(1) Sea of mankind

     Find an ARK. 

    This just in:"All not lost-

    This just in:"All not lost :-

    An interesting and sobering take on America which I just came across is a 2009 book, The Eliminationists, from Amazon review:

     Neiwert.....links the proliferation of radical conservative ideas in the political mainstream to the looming specter of "eliminationism," an ideology rejecting dialogue and debate "in favor of the pursuit of outright elimination of the opposing side, either through suppression, exile, and eviction, or extermination." Eliminationism has taken many forms in American history,...a perversion of nationalism and so-called patriotism is not just sprees of deadly shootings such as we saw in.........(it is) the death of discourse itself.

    Instead of offering an opposing idea, it simply shuts down intellectual exchange and replaces it with the brute intention to silence and eliminate." And at the heart of democracy lies the belief that no matter our differences, we are committed to communication. When silence falls, democracy loses, and the author here maintains that when hate rhetoric is employed, at its base it really is a hatred of America itself--with its stated ideals of pluralism--that is the unacknowledged target.

    That it is the users of hate rhetoric who actually hate America--or hate some groups of Americans or what they see as the wrong accommodations made to address issues affecting members of such groups--is certainly consistent with the view that the right-wing noise machine habitually accuses Democrats, liberals, leftists and other opponents of what is actually true of itself.

    I happened to catch a snippet of a rerun of the cartoon show "The Family Guy" which featured a mini-parody of Hannity and Colmes:

    Hannity: Democrats just HATE America!

    Colmes: Actually, Sean, I disagree with that...

    Hannity: But clearly they do--they HATE America!!

    Colmes: Sean, if I might get a word in...

    Hannity: Democrats HATE America!!!

    Not so much a parody, though, when you think about it.

    bad link. Go here instead.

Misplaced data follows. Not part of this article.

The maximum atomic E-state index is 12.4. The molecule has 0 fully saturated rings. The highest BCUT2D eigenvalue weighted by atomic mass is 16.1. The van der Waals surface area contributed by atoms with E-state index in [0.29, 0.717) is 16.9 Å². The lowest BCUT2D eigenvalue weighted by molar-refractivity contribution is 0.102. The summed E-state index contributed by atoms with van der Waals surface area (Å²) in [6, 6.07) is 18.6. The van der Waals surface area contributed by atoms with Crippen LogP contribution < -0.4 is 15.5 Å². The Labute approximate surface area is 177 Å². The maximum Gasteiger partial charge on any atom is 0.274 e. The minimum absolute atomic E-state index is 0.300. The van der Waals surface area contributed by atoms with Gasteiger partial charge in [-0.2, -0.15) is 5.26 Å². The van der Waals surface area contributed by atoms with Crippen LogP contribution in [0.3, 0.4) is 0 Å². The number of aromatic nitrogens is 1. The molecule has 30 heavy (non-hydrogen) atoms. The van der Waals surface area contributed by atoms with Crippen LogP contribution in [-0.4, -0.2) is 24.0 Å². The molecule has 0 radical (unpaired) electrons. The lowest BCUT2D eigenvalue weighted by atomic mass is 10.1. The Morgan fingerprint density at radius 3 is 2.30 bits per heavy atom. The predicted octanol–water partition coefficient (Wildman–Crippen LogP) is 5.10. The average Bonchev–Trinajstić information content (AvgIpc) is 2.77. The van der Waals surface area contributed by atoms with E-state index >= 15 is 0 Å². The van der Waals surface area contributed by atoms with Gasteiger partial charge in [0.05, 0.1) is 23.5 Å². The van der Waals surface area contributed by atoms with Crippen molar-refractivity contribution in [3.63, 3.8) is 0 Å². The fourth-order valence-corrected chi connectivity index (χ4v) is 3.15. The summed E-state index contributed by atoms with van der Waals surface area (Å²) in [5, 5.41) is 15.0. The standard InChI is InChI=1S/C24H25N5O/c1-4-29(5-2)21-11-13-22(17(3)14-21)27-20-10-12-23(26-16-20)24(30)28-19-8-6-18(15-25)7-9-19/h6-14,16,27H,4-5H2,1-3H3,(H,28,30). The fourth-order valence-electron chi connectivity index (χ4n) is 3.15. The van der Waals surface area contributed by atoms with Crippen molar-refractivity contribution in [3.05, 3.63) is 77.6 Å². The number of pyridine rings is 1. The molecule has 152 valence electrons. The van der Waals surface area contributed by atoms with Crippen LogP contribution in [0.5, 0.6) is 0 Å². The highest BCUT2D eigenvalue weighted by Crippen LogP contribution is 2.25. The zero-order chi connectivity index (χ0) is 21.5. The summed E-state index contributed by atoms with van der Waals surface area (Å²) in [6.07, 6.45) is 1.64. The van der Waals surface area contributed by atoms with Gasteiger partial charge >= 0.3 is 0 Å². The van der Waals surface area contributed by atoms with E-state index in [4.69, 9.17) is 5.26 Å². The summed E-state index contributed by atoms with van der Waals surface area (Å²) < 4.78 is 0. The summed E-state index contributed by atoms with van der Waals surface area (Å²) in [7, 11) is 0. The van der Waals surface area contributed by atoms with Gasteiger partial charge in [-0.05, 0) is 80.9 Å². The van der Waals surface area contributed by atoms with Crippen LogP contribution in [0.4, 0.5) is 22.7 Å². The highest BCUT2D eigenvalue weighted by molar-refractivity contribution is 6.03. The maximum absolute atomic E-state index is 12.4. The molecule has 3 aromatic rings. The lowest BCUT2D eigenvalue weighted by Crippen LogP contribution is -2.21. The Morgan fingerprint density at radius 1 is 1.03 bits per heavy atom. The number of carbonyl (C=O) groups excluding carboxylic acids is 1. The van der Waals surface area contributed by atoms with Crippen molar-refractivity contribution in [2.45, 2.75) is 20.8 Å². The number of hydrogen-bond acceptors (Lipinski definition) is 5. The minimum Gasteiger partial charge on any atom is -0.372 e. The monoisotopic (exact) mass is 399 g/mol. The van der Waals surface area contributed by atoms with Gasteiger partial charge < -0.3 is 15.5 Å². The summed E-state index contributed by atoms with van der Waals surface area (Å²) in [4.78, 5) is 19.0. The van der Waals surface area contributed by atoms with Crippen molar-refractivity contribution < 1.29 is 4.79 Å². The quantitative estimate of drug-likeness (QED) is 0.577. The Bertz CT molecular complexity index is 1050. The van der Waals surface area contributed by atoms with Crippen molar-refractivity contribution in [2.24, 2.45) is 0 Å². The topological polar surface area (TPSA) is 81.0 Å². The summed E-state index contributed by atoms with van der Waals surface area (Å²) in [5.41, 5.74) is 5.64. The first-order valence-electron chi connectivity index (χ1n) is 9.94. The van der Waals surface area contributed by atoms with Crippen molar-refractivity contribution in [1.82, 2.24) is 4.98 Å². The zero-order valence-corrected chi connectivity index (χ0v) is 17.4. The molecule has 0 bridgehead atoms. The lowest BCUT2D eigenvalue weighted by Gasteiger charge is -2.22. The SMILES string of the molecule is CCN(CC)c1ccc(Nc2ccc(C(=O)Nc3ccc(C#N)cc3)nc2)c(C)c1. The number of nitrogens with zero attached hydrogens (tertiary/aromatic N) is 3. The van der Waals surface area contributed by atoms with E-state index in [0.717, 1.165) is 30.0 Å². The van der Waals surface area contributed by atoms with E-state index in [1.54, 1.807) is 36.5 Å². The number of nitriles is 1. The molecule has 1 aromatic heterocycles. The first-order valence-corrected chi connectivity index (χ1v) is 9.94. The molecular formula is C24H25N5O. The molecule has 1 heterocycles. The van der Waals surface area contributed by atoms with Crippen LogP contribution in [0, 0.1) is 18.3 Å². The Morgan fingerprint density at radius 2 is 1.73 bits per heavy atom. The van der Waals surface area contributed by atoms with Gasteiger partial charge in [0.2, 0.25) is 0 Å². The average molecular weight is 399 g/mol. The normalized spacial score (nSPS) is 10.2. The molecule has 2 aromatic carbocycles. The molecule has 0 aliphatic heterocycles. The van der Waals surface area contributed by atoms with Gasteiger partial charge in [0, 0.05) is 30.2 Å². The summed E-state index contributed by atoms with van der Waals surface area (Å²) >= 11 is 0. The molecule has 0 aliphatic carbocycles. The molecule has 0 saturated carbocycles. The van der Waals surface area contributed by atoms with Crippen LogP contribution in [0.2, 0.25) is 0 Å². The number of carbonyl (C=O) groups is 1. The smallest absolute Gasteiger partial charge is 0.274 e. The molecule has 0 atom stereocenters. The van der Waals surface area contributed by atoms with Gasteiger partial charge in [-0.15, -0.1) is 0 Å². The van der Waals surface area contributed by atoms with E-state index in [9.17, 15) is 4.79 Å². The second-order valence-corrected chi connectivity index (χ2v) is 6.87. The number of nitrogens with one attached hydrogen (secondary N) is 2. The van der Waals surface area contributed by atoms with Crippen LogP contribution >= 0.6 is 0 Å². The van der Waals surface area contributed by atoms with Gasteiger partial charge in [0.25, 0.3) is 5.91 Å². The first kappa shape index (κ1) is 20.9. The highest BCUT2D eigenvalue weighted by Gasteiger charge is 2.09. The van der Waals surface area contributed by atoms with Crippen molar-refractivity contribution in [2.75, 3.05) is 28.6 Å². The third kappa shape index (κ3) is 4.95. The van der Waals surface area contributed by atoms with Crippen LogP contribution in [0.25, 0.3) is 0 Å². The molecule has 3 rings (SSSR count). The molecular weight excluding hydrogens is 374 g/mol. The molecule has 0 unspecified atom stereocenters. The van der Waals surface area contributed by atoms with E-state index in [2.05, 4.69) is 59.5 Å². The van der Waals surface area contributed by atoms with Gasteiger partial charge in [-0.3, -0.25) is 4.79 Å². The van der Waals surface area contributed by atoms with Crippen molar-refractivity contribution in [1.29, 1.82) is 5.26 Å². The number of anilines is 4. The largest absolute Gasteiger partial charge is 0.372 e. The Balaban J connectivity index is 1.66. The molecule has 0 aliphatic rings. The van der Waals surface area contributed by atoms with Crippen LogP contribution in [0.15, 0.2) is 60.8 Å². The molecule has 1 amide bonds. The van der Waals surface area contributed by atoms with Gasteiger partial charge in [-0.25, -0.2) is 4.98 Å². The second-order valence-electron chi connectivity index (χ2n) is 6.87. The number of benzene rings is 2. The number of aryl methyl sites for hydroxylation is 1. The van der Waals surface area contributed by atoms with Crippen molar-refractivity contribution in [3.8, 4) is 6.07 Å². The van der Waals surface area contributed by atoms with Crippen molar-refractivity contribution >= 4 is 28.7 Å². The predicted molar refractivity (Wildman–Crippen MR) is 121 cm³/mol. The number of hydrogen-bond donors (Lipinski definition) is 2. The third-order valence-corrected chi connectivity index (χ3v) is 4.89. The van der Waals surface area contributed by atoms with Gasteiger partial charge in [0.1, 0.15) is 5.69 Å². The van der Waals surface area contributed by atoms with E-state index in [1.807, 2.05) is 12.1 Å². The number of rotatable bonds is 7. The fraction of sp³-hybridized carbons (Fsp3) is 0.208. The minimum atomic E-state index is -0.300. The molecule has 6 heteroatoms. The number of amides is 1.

I think it will simply take more Julian Assanges and Bradley Mannings committing career suicide to expose and derail the corruption.

    In the same week that Benjamin Lawsky broke the accepted rules and exposed a multi-billion "get-out-of-jail-free" card by theTreasury/Fed for a corrupt bank, the DoJ codified that lying to Congress is no longer a crime if you're a corporation.

    Daily Howler noted that 2 long-time TV analysts are now no longer welcome on TV because they quit playing the "both sides do it" game.

    We've had these debates here at Dagblog, where people think it's acceptable to punish freedom of speech if it's not our approved kind - labeling it hate speech, unacceptable, divisive, etc.

    But that's how the game is played - anyone who's not on board with the scams, the accepted framing of our situations - gets disappeared for being too fringe.

    In this case, it *doesn't* really matter if it's Democrat or GOP except in a few details - speak differently than the team expects, and you're off to cultural Siberia, or you have to scrape and bow to get re-accepted into the club.

    At one point Schneiderman was going to lead the fight against mortgage theft - 6 months after he was co-opted, he's singing with the choir again.

    It's a conflict of interest and too political at NPR to support Occupy Wall Street - buh bye - but to be political and support the Banks means your own show and career enhancement.

    In short, to end this charade and bring some accountability means a whole lot of people not shutting up, but doing their job, and committing career suicide. Which might seem like more dissidents than we have - but when Occupy Wall Street is no longer a street movement, but an ethical in-workplace, in-goverment vow, there is a chance.

    But it will take hundreds of those actions yearly to even stanch the flow, to even get a mention in the media most people read.

    If not? The system will continue as it is, a corrupted rigged freight train moving down the tracks, 2 sides claiming they're leading us in a better direction but only one set of rails.


    The Simeone fiasco was particularly egregious-what, they were afraid she'd show partiality to operas like The East Is Red? N(ot ) P(progressive) R(adio) has proven without peradventure, when you take the King's shilling, you do the king's bidding shilling.

    In this case, it *doesn't* really matter if it's Democrat or GOP except in a few details.

    I don't think that follows either from what Dan or I have written in this thread, and I disagree with it.

    Given the rules, formal and unspoken, and current imbalances of power that define how our political system currently operates, combined with the still mostly somnambulent and de-politicized (parallel to wildly oscillating strands of activism we've seen in recent years--electing Obama, Tea Party, Occupy) public, it isn't as though any forseeable results in November are going to mean the difference, starting in January 2013, between far-reaching progressive legislative initiatives or not.  

    However, if Romney wins and the Republicans take the Senate and keep the House, we will see far-reaching reactionary legislative initiatives.  Much energy that otherwise might be directed towards creating pressure for progressive change either will have to be directed to playing defense and thwarting such efforts, or else some of these efforts that will set us back may very well succeed.